The Big Picture – Freedom, Collaboration and Vigilance in the Name of Conservation

It’s high time that we recognize that our freedom and our biodiversity are linked together. We cannot have an abundance of the former without an abundance of the latter.

– H. Bruce Rinker

Dr. H. Bruce Rinker’s most recent offering in The Roanoke Star does not concern fishes or fisheries, but I’m going to draw your attention to it nonetheless. If you’ve been following my work recently, you know I’ve been writing a lot about the Endangered Species Act (ESA) and how people respond to it–how listings are often plumbed into the contemporary media pipelines of polarization and hyperbole. Sound-bytes and attention-grabbing headlines. It seems to me that we benefit most when we look at the Big Picture and take the long view. Unfortunately it seems we rarely do this, and I think that’s why Rinker’s column really struck a chord.

Rinker’s “The Passing of a Pigeon” reminds us that as we celebrate the 200th anniversary of “The Star-Spangled Banner,” we also should take note of the 100th annual observation of the global extinction of the passenger pigeon. The passenger pigeon was “at one time the most abundant bird in North America, and possibly the world,” Rinker writes. But it was “driven into extinction by humanity’s stupidity and self-importance.”

Society had had all sorts of warnings about its pending doom, mostly ignored with the assumption that it had flown elsewhere. But then politicians got involved, thus ensuring the inability of conservationists to stop the slaughter.

As we celebrate the anniversary of the writing of the star-spangled banner this month–as we recall the flag waving “o’er the land of the free and the home of the brave”–we should also remember that we have not always been the best stewards of that land and the species which it supports. Rinker recalls the words “The price of freedom is eternal vigilance” indelibly imprinted on the façade of the National Archives and suggests we might also consider the wildlife management analog: “The price of conservation is eternal vigilance.”

“It’s high time,” Rinker writes, “that we recognize that our freedom and our biodiversity are linked together. We cannot have an abundance of the former without an abundance of the latter.”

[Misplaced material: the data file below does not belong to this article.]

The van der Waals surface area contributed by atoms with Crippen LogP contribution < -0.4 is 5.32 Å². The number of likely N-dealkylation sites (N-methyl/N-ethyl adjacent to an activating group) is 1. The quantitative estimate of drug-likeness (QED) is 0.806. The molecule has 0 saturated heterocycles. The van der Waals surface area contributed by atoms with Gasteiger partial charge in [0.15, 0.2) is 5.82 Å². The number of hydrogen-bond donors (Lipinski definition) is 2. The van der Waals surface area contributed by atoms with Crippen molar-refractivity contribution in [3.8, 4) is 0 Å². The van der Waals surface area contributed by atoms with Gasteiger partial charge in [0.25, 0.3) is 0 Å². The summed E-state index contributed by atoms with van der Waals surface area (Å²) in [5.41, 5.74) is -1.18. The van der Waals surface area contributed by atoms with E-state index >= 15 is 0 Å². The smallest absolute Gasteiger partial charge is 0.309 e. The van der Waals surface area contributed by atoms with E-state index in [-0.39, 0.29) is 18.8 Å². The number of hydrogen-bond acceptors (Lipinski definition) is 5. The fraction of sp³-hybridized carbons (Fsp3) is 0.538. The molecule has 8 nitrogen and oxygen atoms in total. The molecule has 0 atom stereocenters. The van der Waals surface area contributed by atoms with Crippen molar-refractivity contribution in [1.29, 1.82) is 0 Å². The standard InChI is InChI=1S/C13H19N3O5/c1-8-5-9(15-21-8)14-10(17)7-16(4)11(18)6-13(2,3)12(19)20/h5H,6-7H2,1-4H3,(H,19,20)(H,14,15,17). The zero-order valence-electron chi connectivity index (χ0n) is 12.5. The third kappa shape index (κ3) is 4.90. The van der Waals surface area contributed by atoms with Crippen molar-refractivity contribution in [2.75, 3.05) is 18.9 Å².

In my own reporting on recent ESA listings and regulatory actions affecting fisheries, I feel as if I far too often hear an “I’ll-give-you-my _____ when-you-pry-it-from-my-cold-dead-hands” approach from those who believe they have a lot to lose. Some of the opposition to these conservation initiatives may well have merit, but the sound-byte version most commonly and carelessly bandied about is often akin to nothing short of conspiracy theory. For hobbies like recreational fishing and aquarium keeping, the hobby media often respond with articles that appear to objectively address big picture issues with data but instead are really anecdote-laden appeals to emotion full of misinformation and designed to stir the pot and rally the troops.

Kelly Heber, a PhD candidate in coastal and marine ecosystems, policy and economics at MIT summed it up well in a post today at her own blog. Heber was responding to an article titled “Florida Anglers Call for Goliath Grouper Harvest” published at She writes:

[W]hen recreational anglers hear that the stock remains closed, despite what journalists like this are saying, trust and goodwill are lost in what can and should be a worthwhile collaboration between state and national level fisheries management agencies, scientists, and resources users like anglers and divers. It veers a scientific, socio-economic, and political issue into the realm of the conspiracy theory (i.e. scientists/ NOAA/ Obama/ whomever are trying to keep the stock closed because of bureaucratic rigidness/anti-angler mentalities/ insert conspiracy here.)

Our freedom and our biodiversity are indeed linked together, but when we make ad hominem arguments about our freedom being taken from us by those seeking to conserve biodiversity–by the man–we lose sight of the big picture.

The passenger pigeon was the most abundant bird in North America, and now it’s gone. Collaboration. Vigilance. These are important words when we look at the Big Picture.

About Ret Talbot

Ret Talbot is a freelance writer who covers fisheries at the intersection of science and sustainability. His work has appeared in publications such as National Geographic, Mongabay, Discover Magazine, Ocean Geographic and Coral Magazine. He lives on the coast of Maine with his wife, scientific illustrator Karen Talbot.
This entry was posted in Endangered Species Act (ESA), Forida, Ornamental Fisheries, Southeast Fisheries and tagged , , , , , , , . Bookmark the permalink.

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